Dreams rarely come true, at least not for long.
For a few incredible months, the prospect of a better life in Europe seemed within grasp, attracting a wave of more than 1 million migrants from the war-torn, poverty-stricken Middle East and Africa. To get there, they risked their lives at sea and parted with fortunes.
But a tightening of border controls closer to the promised lands of Germany and Sweden has left thousands trapped and destitute in the last place most want to be – financially wrecked Greece.
Ayman Daher, 29, from Lebanon, paid smugglers $1,500 to squeeze onto a rubber boat with 80 people for the short and often deadly crossing from Turkey to the Greek island of Chios. His destination was Germany, where his father and three brothers live.
"Life is good and safe there," Daher said. "In my country it is not."
To reach Germany, he would have to traverse the western Balkans, starting with Former Yugoslav Republic of Macedonia (FYROM) on Greece’s northern border – as hundreds of thousands did with relative ease for about five months last year.
That happened because Balkan countries opened their borders in June to all transient asylum-seekers, in one of several policy lurches as a fragmented Europe vacillated between pity for refugees and concern over security and integrating huge numbers of immigrants.
But in late November the Balkan gateways started to close, and Greek officials fear they could be completely shut in coming months. Now, only Syrians, Afghans and Iraqis are deemed refugees and let through, with all others – about 12,000 of the 103,000 who entered Greece in December – rejected as economic migrants.
This seems absurd to Saleh Al Riyashy, 45, a former policeman from Yemen – whose civil war has been compounded by 10 months of airstrikes by a Saudi-led coalition.
"Why does Macedonia only allow people from three countries through?" he said. "Other countries are at war too. My home was badly damaged in the fighting."
Al Riyashy and his family have spent the past week at Athens’ Elaionas migrant camp, where about 560 people from 14 countries live in prefabricated homes. He wants to reach Sweden.
As twilight falls outside the Hellenikon shelter – a former Olympic field hockey venue currently housing about 280 people – Iranian men play volleyball, a red line on the ground serving as a notional net. Inside, migrants are coming to terms with their bleak future.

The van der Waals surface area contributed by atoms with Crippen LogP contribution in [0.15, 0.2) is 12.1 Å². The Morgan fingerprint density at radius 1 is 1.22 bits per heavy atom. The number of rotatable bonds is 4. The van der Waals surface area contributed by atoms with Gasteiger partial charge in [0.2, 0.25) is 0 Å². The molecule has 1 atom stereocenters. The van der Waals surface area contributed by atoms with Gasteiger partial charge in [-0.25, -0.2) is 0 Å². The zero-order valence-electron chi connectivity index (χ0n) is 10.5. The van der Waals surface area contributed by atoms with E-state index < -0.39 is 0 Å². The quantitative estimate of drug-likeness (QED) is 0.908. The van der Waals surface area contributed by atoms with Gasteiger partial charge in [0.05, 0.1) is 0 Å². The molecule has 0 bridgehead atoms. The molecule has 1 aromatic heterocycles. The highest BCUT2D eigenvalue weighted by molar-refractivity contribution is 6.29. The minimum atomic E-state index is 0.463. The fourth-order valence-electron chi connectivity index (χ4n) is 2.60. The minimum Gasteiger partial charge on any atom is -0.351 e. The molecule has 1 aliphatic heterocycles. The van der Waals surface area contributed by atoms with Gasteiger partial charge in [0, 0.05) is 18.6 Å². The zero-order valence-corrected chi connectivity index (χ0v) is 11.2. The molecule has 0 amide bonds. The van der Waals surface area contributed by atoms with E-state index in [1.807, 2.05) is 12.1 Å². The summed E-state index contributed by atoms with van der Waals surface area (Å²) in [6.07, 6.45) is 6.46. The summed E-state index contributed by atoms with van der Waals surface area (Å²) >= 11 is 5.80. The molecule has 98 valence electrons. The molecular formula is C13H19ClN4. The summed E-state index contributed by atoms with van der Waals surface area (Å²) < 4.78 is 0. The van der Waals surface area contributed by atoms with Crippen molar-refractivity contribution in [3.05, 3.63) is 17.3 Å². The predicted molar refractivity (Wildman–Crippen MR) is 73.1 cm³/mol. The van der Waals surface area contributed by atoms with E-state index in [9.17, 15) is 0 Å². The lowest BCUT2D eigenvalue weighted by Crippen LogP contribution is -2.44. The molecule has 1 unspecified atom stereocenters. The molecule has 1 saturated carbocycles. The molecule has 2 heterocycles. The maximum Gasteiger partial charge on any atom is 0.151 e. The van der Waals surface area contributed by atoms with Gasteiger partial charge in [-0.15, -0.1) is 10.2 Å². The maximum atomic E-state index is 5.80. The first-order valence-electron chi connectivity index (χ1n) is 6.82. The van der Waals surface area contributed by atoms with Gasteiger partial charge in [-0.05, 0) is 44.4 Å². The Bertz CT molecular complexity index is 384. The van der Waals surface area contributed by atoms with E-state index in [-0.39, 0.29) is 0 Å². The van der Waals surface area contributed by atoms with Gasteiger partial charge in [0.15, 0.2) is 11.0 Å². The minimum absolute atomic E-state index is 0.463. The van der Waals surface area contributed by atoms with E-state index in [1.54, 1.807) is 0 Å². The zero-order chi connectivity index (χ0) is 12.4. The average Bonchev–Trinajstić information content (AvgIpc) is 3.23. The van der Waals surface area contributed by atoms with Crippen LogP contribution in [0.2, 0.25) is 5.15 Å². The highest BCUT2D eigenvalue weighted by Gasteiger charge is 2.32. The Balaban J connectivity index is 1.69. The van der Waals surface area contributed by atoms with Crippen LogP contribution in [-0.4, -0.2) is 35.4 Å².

"I can’t go back to Somalia," said English teacher Ali Heydar Aki, who hoped to settle in Europe and then bring his family. "I have sold half my house" to fund the trip.
While it’s unclear exactly how many are stuck in Greece, a comparison of arrivals there and in FYROM since late November leaves about 38,000 people unaccounted for.
Greek immigration minister Ioannis Mouzalas’ best guess is "a few thousand."
"But (that’s) a calculation based on experience, not something else," he said.
Syed Mohammad Jamil, head of the Pakistani-Hellenic Cultural Society, says about 4,000 Pakistanis could be stuck in Greece, mostly still on the islands, and about as many Bangladeshis.
"Every day we get ... phone calls from people in tears asking for help," he said. "We can’t help – send them where? Germany, Spain, Italy, England? We can’t."
All now face two legal options: To seek asylum in Greece – which has 25 percent unemployment and a crumbling welfare system – or volunteer for repatriation. Greek authorities have recorded an increase in both since FYROM tightened controls.
Karim Benazza, a Moroccan hotel worker in his 20s, has signed up to go home on Jan. 18.
"This is all I do now, smoke and smoke, but no money, no food," he said, lighting a cigarette outside the International Organization for Migration building. "There is nothing for us in Greece, and the Macedonian border is closed."
Daniel Esdras, IOM office head in Greece, sees a steep increase in voluntary repatriations, which the IOM organizes. About 800 people registered in December and 260 have been sent home.
"It’s one thing to return in handcuffs ... and quite another to go as a normal passenger with some money in your pocket, because we give them each 400 euros ($435)," Esdras said.
Although able to continue north, Afghan Masoud Aziz, 23, will seek asylum in Greece.
"I do not want to go to another country because it is difficult now, too (many) refugees go there," he said.
Deportation awaits those who don’t qualify for asylum and reject repatriation – with several hundred currently interned in Greece. About 20,000 were repatriated or deported last year. But most were Albanians, and only one in 10 from the Middle East and Africa.
Greek officials say that is largely because some countries resist deportations.
"We have big difficulties with the returns to Pakistan," Mouzalas, the migration minister, said. "If 3,000 people come (from Turkey) every day and (Turkey) accepts 150 returns every 20 days, you understand the problem cannot be solved."
Trapped migrants face a third, illegal choice – paying to be smuggled into FYROM. That is what happened before late June and FYROM police say it is on the rise again since late November, while almost 10 percent of migrants trying to enter legally daily use fake Syrian documents.
"Smugglers ask for 1,500-3,000 euros ($1,630-3,260) to take someone into Macedonia," said Daher, the Lebanese migrant in Elaionas. "I don’t have that money. I don’t know what we will do now."
At Hellenikon, Pakistani sociology graduate Zahid Waqas says he paid smugglers 4,000 euros ($4,350) – borrowed from friends – to reach Greece. He had hoped to get to France, but barring a miraculous opening of the FYROM border, now sees voluntary repatriation as his best choice.
"In Greece, I can’t earn money because there is no work," Waqas said. "Pakistan is better. I have my family who love me. Here I have nobody who understands me, who loves me."